Whilst during this slacklining session I burnt 232 calories not all of those are directly related to the activity and a proportion would have been burnt anyway, these are the resting calories. The active calories are specific to the exercise completed.
Active calorie numbers are what is burned throughout the day only while doing physical, non-sedentary activities such as walking or working out. Garmin devices calculate active calories based on the activity level, type of activity, age, height, weight, gender, and heart rate (if available). Garmin Connect also measures active calories from manually created activities.Garmin Support – Calorie Terminology
During this session, the 232 calories I burnt were split between 46 resting and 186 active. This is an 80/20 split, meaning the slacklining accounted for 80% of the calories burned during that time. If I had not completed the session my body would still have burnt the 46 resting calories anyway.
Here we’re going to compare 3 other activities that I do on a regular basis; a dog walk, a park run and a round of golf. Both the dog walk and the park run I’ll be using will also be around 30 minutes long. The same as the slacklining session. However, the round of golf is over a longer period of about 4 hours. The table below gives an overview of the key figures.
|Activity||Activity Time (HH:MM:SS)||Avg HR (BPM)||Calories Burnt||Active Calorie %||Calories Burnt / Min|
|Golf (18 holes)||04:44:26||118||1706||75%||6.0|
The dog walk I completed was for 30 minutes along flat easy terrain, so the route I walked didn’t have a significant impact on increasing the calories I burnt. If you were to do a walk up and down hills you would burn more calories as you work harder as you walk on an upwards gradient.
On this walk, I burnt 200 calories with an average HR of 107 and an active calorie percentage of 78%. This is the most similar activity with similar average HR, calories burned and active calorie percentage.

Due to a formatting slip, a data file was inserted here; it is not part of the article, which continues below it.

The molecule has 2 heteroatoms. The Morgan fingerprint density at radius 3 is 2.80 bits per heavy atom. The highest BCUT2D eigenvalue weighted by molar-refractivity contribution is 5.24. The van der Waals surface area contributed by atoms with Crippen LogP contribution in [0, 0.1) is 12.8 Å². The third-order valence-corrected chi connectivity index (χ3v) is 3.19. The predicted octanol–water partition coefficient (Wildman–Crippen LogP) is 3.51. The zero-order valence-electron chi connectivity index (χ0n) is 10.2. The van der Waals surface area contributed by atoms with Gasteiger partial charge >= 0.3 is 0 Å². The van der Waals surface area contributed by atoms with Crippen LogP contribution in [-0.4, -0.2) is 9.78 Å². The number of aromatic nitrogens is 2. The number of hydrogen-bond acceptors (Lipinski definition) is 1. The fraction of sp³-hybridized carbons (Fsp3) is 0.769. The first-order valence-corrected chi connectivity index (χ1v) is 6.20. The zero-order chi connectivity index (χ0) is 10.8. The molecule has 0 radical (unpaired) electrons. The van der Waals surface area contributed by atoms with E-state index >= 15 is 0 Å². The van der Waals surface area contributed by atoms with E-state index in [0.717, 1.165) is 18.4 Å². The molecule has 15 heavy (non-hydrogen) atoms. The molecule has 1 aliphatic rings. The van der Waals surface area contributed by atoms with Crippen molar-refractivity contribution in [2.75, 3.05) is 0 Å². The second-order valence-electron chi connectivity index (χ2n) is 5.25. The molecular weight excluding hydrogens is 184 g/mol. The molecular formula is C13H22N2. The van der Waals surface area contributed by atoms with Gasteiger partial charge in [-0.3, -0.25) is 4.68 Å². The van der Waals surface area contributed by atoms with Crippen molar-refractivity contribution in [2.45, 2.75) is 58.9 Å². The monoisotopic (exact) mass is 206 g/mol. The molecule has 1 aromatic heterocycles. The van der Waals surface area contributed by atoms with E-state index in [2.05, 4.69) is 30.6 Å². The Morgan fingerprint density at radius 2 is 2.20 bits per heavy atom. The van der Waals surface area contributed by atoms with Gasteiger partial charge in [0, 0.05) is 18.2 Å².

A Park Run is a globally organised event that happens every Saturday morning in loads of locations all around the world. It’s a fantastic way to get into running and not be doing it just on your own. My local Park Run is a very flat route and the total ascent over the 5K route was just 2 metres.
As you would expect this is the most cardio-intense activity on the list with over twice as many calories burnt in a similar time. This is what drives the higher active calorie percentage and almost double the number of calories burnt per minute.
This worked my cardio system much more with only 3% of the run spent in HR zone 1 or 2. The other 97% was spent in zone 3 or 4, which is where cardiovascular performance is improved.
Golf (18 holes)
This round of golf was at the club where I am a member, and I played a full 18 holes. I walked a total of 11.2Km. This was the least cardio-intense activity, as would be expected as it was over a significantly longer time frame. Whilst the average HR was similar, the active calorie percentage and calories burnt per minute were the lowest.
In summary, yes you do burn calories whilst slacklining at a similar rate to a brisk walk. It’s worth noting that these are quite simple slacklining moves. For other disciplines, it’s likely that you would get different results. I’ve written an article all about the different slacklining disciplines so head over there to learn more about this amazing sport.